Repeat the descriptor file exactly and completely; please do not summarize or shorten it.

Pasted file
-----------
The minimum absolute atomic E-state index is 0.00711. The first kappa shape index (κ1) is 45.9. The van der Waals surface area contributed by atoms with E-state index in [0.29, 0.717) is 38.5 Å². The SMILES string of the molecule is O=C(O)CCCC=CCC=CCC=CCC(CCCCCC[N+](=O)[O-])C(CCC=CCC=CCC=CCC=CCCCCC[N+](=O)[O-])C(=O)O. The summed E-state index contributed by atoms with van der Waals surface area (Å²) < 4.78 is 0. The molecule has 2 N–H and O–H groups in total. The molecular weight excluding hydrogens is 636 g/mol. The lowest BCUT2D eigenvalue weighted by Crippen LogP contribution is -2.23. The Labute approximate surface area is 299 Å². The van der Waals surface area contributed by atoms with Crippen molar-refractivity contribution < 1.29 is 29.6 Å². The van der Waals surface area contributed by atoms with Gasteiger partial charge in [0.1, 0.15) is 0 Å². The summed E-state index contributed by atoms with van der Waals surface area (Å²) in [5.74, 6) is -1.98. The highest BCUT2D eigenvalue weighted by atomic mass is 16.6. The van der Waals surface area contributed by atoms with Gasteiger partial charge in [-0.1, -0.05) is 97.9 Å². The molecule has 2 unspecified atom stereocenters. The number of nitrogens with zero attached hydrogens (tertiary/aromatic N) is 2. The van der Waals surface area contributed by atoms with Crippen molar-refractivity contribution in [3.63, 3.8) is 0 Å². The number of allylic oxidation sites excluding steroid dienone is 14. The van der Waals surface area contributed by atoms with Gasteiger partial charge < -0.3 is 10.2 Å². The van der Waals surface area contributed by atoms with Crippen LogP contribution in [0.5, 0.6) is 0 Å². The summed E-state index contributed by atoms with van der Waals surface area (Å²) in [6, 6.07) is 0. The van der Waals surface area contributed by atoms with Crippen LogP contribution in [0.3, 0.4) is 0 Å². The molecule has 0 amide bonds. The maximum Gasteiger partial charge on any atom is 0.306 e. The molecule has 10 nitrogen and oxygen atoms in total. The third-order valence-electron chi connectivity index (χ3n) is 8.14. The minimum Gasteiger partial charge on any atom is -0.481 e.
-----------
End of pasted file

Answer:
The minimum absolute atomic E-state index is 0.00711. The first kappa shape index (κ1) is 45.9. The van der Waals surface area contributed by atoms with E-state index in [0.29, 0.717) is 38.5 Å². The SMILES string of the molecule is O=C(O)CCCC=CCC=CCC=CCC(CCCCCC[N+](=O)[O-])C(CCC=CCC=CCC=CCC=CCCCCC[N+](=O)[O-])C(=O)O. The summed E-state index contributed by atoms with van der Waals surface area (Å²) < 4.78 is 0. The molecule has 2 N–H and O–H groups in total. The molecular weight excluding hydrogens is 636 g/mol. The lowest BCUT2D eigenvalue weighted by Crippen LogP contribution is -2.23. The Labute approximate surface area is 299 Å². The van der Waals surface area contributed by atoms with Crippen molar-refractivity contribution < 1.29 is 29.6 Å². The van der Waals surface area contributed by atoms with Gasteiger partial charge in [0.1, 0.15) is 0 Å². The summed E-state index contributed by atoms with van der Waals surface area (Å²) in [5.74, 6) is -1.98. The highest BCUT2D eigenvalue weighted by atomic mass is 16.6. The van der Waals surface area contributed by atoms with Gasteiger partial charge in [-0.1, -0.05) is 97.9 Å². The molecule has 2 unspecified atom stereocenters. The number of nitrogens with zero attached hydrogens (tertiary/aromatic N) is 2. The van der Waals surface area contributed by atoms with Crippen molar-refractivity contribution in [3.63, 3.8) is 0 Å². The number of allylic oxidation sites excluding steroid dienone is 14. The van der Waals surface area contributed by atoms with Gasteiger partial charge < -0.3 is 10.2 Å². The van der Waals surface area contributed by atoms with Crippen LogP contribution in [0.5, 0.6) is 0 Å². The summed E-state index contributed by atoms with van der Waals surface area (Å²) in [6, 6.07) is 0. The van der Waals surface area contributed by atoms with Crippen LogP contribution in [0.3, 0.4) is 0 Å². The molecule has 0 amide bonds. The maximum Gasteiger partial charge on any atom is 0.306 e. The molecule has 10 nitrogen and oxygen atoms in total. The third-order valence-electron chi connectivity index (χ3n) is 8.14. The minimum Gasteiger partial charge on any atom is -0.481 e.